UK regulator hands over North Sea carbon storage licences to BP and Equinor
In a bid to reach net-zero greenhouse gas emissions by 2050, UK’s regulator North Sea Transition Authority (NSTA) has awarded two carbon storage (CS) licences in the Southern North Sea to energy giants BP and Equinor. These licences, which could store up to 23 million tonnes pa (Mtpa) of CO2 by 2038, bring the total number of CS licences on the UK Continental Shelf (UKCS) to six.
In a push to achieve net-zero goals, the NSTA awarded two CS licences with an appraisal term of eight years to BP and Equinor on Thursday.
Scott Robertson, NSTA Director of Operations, remarked: “The NSTA is pleased to award these licences which have the potential to make a significant contribution towards the government’s net-zero target.
“Carbon storage and low carbon gas production, alongside growth in hydrogen and renewable energy, are all key elements of the energy transition and a crucial part in tackling the climate emergency, but we know that time is short and real action must be taken rapidly, so we will work closely with BP and Equinor to ensure that milestones on this project are met, as we do with other projects across the North Sea.”
According to the NSTA, the agreed work programmes require the recently awarded two licensees to show progress in achieving milestones, such as performing seismic surveys of the four proposed storage sites and drilling wells to acquire data before applying for a storage permit.
Furthermore, the four separate storage sites are located around 70 km or 43 miles off the coast of Humberside. Combined with the existing licence granted for the Endurance carbon store, they could eventually contribute to the storage of up to 23 Mtpa of CO2 around 1,400 m beneath the seabed.
To illustrate the storage potential, the NSTA stated that an average car creates approximately 2 tonnes of CO2 a year, thus, 10 Mt CO2 per annum would amount to removing more than 10 million cars off the road. As an example, the NSTA added that in 2019 there were around 32 million cars in the UK .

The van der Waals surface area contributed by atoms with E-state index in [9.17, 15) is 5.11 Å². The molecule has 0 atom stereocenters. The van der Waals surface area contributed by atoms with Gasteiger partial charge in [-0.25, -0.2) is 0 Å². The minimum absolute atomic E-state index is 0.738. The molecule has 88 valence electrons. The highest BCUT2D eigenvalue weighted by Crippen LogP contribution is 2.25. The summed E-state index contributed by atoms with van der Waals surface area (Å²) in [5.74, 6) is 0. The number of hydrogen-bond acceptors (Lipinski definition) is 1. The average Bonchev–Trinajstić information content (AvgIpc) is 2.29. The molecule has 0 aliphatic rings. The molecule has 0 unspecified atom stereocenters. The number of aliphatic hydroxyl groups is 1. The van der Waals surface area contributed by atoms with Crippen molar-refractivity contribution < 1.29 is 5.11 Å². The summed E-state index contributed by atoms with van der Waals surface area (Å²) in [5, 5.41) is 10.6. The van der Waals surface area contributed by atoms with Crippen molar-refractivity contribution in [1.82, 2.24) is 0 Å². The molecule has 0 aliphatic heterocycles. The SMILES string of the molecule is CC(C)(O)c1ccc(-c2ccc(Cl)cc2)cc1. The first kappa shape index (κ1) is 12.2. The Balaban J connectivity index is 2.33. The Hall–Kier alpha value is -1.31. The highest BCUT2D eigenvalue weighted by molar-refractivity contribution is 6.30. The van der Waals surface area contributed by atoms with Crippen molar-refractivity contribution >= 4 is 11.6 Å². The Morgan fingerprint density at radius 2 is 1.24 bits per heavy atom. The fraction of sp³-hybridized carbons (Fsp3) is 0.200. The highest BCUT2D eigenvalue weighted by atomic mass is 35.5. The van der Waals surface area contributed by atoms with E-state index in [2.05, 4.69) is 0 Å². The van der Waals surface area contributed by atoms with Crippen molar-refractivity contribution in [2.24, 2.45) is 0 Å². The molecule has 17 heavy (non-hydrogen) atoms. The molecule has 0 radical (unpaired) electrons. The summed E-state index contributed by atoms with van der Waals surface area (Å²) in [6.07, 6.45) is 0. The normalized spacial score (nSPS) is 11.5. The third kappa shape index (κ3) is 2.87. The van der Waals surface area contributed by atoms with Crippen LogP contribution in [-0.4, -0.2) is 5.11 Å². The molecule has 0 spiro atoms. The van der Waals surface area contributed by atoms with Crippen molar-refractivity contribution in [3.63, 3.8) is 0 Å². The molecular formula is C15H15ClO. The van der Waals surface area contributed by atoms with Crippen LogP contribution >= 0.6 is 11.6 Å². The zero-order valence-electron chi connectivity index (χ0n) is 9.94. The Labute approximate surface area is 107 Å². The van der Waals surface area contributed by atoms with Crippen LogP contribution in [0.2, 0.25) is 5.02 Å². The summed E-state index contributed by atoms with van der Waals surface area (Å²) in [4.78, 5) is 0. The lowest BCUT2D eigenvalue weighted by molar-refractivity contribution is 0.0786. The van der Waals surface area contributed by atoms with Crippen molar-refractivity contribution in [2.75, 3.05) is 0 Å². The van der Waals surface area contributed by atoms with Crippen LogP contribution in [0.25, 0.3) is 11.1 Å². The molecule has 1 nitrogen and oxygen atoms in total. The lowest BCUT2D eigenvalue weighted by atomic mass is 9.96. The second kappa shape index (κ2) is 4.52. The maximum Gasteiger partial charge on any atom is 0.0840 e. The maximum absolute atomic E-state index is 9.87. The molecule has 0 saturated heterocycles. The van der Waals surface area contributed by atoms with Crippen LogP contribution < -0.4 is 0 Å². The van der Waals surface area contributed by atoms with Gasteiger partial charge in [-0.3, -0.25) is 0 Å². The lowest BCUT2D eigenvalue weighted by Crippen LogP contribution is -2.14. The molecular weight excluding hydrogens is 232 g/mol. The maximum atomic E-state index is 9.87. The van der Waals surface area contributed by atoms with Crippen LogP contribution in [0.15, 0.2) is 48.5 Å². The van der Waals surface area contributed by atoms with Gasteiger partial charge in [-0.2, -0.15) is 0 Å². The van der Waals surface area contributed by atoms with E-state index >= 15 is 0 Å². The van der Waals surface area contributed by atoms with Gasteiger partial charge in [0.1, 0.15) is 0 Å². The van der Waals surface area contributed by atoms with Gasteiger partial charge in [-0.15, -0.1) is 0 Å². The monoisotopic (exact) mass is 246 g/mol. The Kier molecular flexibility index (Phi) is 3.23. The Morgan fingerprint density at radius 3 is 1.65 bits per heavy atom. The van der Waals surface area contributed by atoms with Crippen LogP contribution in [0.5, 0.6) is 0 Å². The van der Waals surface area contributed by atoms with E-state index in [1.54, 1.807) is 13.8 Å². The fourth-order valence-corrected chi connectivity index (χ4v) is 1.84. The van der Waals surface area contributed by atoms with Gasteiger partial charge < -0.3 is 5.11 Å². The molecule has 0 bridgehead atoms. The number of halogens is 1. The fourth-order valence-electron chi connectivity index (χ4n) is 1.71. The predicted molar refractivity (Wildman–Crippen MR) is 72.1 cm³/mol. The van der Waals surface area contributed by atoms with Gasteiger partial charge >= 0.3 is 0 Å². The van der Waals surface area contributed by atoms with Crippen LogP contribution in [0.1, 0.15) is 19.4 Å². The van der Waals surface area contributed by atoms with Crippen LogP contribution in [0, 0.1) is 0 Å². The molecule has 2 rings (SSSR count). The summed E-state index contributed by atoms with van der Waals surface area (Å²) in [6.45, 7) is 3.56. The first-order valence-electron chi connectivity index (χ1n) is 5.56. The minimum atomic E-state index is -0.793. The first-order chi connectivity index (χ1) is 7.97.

In addition, the regulator confirmed that the government’s target for carbon capture, usage and storage (CCUS) is to reach 20-30 Mtpa by 2030, and over 50 Mtpa by 2035.
Greg Hands, Energy and Climate Change Minister, commented: “Carbon capture provides a key opportunity for the future of the North Sea, as well as UK industries. We are determined to make the UK a world-leader in this developing market and these licences represent an important contribution to making that a reality.”
The North Sea Transition Authority further informed that it is now stewarding six CS licences on the UKCS, having awarded five licences since 2018 and agreed on a transfer of a sixth.
Moreover, the current project estimates indicate that the earliest injection from a CS project could come as soon as 2025 given the progress already seen in the HyNet, Northern Endurance Partnership’s East Coast Cluster and V Net Zero Humber Cluster projects.
When it comes to the Northern Endurance Partnership – led by BP – which is a joint venture between BP, Equinor, National Grid Ventures, Shell, and TotalEnergies, its East Coast Cluster, uniting the Humber and Teesside with infrastructure to decarbonise industry and establish a platform for economic growth, was selected as a track one cluster in the UK government’s first phase of the CCUS cluster sequencing process. It aims to remove nearly 50 per cent of all UK industrial cluster CO2 emissions.
Andy Lane, Northern Endurance Partnership Managing Director, stated: “The North Sea Transition Authority’s decision to grant BP and Equinor carbon storage licences is great news for the Humber, Teesside and the East Coast Cluster, which represents almost 50 per cent of the UK’s industrial cluster CO2 emissions.
“This is another important milestone for the East Coast Cluster which will capture and safely store CO2 emissions from a wide range of industrial and power projects, protect and create thousands of jobs and help establish the Teesside and Humber regions as a globally-competitive climate-friendly hub for industry and innovation.”
As a licensee also requires a lease from the Crown Estate/Crown Estate Scotland before undertaking storage activities, the NSTA, The Crown Estate and Crown Estate Scotland recently issued a joint statement in which the three organisations pledged continued collaboration to unlock carbon storage potential.
Grete Tveit, Senior Vice President for Low Carbon Solutions, Equinor, said: “We’re delighted these licences were awarded to Equinor and BP by the North Sea Transition Authority. This is a major milestone for the East Coast Cluster project which will make a tangible impact in the UK’s climate change ambitions.
“Delivered with our partners in the Humber, Teesside and the Northern Endurance Partnership, the East Coast Cluster will not only establish the UK as a leader in the energy transition, but will also secure and create tens of thousands of jobs and bring investment to local communities.”